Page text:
To be role models for kids, we need to build our own social and emotional skills

At Playworks, we want to lead with the same values we teach children on our playgrounds. For us, this means nurturing an emotionally intelligent workplace. Emotional quotient, or EQ, is our ability to recognize emotions, to manage them, and to draw on information from emotions to guide our thoughts and interactions.

Social and emotional skills are just as important for adults as for kids. By practicing them every day in the workplace, we improve the quality of our work, the health of our community, and our ability to model these skills for children.

Here are a few ways we build our social and emotional skills at Playworks:

Gratitude Day

Every year on the third Wednesday of November, Playworks celebrates #GratitudeDay. We take a break to share our thanks with as many people as we can. Practicing gratitude for the people in our lives—from our grandparents to our postal workers—keeps us grounded in what matters most. Join us on November 16 by thanking someone in your life.


Play is important for adults, too! We already know play helps kids practice social and emotional skills. The benefits continue when we grow up. From spontaneous 5-minute foursquare breaks to elaborate group games, playing together helps us build community and go back to work refreshed. Want to bring recess to your office and support Playworks at the same time? Check out our Corporate Recess opportunities.

Facilitation 101 

Just like teaching or public speaking, leading meetings is a skill. When facilitators help everyone feel heard (regardless of role) and can diffuse tensions when they arise, our work is better—period. So just like we train our school staff, we require our national and office staff to take Facilitation 101. Led by our experienced trainers, this engaging workshop gives staff a treasure trove of strategies to try.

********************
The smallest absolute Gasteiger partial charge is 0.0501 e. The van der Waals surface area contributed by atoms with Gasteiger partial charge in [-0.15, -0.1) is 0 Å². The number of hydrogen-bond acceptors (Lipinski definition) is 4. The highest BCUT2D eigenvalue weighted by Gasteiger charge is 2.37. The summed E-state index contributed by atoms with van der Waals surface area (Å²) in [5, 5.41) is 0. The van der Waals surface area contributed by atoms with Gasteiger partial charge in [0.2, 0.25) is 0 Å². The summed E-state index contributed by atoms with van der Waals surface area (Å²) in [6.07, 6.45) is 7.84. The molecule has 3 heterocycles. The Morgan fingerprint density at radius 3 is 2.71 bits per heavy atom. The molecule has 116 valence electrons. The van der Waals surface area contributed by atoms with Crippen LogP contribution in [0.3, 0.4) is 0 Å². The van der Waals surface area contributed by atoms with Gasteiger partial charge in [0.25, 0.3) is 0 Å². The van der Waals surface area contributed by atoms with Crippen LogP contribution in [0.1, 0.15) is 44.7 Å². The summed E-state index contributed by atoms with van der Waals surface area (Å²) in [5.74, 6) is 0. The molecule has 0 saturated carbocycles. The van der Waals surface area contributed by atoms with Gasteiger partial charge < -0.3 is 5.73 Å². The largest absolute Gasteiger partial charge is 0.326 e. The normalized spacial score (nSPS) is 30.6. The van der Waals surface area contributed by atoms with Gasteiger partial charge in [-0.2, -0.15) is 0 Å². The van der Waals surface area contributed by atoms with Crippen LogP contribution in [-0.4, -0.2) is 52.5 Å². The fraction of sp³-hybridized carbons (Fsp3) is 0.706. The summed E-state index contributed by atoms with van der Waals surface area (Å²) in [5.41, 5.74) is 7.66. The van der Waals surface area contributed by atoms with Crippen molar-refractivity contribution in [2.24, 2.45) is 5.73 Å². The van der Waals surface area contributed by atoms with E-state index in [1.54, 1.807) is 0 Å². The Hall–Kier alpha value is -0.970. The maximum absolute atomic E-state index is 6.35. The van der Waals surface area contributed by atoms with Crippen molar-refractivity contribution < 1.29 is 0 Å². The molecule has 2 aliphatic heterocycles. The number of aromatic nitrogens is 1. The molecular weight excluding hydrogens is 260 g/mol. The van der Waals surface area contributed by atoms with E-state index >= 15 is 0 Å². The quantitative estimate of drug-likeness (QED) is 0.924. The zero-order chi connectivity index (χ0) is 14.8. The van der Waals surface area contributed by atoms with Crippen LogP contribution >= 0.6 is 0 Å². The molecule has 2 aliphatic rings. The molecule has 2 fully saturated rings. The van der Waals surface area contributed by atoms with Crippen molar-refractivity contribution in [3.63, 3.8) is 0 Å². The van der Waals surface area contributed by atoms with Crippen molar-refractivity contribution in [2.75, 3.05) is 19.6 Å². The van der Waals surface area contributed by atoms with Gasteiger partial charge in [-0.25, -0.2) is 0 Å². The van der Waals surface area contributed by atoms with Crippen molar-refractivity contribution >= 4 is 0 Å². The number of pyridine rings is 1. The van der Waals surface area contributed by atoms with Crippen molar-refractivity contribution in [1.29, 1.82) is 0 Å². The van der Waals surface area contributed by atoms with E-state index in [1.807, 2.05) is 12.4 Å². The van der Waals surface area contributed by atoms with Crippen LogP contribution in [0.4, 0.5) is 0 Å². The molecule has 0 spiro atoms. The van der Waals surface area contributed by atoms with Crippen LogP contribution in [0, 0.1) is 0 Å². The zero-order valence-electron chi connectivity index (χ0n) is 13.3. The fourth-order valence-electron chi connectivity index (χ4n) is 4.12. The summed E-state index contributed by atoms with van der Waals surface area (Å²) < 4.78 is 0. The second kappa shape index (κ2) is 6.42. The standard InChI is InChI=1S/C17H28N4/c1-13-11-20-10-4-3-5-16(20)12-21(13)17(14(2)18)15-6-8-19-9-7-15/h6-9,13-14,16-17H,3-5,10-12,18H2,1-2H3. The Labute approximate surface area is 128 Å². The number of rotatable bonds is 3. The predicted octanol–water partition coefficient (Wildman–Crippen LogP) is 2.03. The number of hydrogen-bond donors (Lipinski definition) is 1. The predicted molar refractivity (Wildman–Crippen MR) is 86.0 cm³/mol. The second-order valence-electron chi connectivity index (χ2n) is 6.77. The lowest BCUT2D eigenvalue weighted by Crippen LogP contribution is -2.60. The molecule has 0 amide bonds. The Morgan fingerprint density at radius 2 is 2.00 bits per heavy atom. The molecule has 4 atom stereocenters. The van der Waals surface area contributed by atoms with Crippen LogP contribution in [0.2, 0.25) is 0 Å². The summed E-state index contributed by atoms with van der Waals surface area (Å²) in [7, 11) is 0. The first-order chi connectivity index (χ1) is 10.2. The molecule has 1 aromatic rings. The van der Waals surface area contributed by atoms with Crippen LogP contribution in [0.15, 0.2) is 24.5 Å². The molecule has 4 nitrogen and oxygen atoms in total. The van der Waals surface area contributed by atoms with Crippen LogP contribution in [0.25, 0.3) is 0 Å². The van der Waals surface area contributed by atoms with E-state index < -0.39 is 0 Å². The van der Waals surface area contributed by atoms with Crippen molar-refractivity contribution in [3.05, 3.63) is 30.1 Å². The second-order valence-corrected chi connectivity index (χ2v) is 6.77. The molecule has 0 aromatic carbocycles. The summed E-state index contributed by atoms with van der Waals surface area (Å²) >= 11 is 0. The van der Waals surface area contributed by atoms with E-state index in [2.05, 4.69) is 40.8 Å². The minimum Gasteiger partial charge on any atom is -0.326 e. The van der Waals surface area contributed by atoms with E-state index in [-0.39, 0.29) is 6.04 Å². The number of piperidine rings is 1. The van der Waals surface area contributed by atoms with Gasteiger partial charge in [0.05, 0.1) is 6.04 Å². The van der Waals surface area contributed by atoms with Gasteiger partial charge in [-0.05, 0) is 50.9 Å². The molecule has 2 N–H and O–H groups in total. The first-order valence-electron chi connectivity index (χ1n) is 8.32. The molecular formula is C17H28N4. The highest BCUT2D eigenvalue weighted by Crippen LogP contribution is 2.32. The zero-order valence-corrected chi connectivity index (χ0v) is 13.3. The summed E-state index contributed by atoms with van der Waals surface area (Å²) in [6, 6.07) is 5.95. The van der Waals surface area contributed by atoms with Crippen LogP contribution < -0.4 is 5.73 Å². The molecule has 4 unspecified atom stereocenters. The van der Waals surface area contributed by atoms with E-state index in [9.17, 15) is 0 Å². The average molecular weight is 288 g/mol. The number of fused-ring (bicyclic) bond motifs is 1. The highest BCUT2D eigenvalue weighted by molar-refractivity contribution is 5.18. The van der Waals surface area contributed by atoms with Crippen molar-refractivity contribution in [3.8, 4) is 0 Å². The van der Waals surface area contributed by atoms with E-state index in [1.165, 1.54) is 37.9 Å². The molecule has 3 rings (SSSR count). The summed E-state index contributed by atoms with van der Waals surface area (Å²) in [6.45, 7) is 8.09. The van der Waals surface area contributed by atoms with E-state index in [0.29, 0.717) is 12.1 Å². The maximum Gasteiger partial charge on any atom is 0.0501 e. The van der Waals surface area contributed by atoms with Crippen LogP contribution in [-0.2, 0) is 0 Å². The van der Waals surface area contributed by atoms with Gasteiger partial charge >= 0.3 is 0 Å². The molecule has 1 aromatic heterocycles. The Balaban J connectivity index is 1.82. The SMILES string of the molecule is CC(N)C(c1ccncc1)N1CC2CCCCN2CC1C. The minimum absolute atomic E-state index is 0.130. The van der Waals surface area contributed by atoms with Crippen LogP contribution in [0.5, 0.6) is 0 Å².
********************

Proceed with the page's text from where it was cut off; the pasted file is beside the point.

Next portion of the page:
Check-in Questions 

We start all of our meetings with check-in questions to get to know each other better. These range from the silly (“What kind of donut would you be?”) to the philosophical (“Would you rather have 10 normal lifetimes, or live 1,000 years?”) and the nostalgic (“Most embarrassing Halloween costume”). In a time crunch, questions with one word answers (“Favorite condiment?”) work just as well.

The Mood Meter 
A tradition of check-in questions builds the trust needed to reflect together more deeply, especially when hard times hit. One tool we use is the Mood Meter, developed by the Yale Center for Emotional Intelligence to help people identify and name emotions. As a check-in question, “Where are you on the mood meter right now?” let people know it is OK to share their emotions at work.

How is your team building social and emotional skills? We’d love to hear your ideas.

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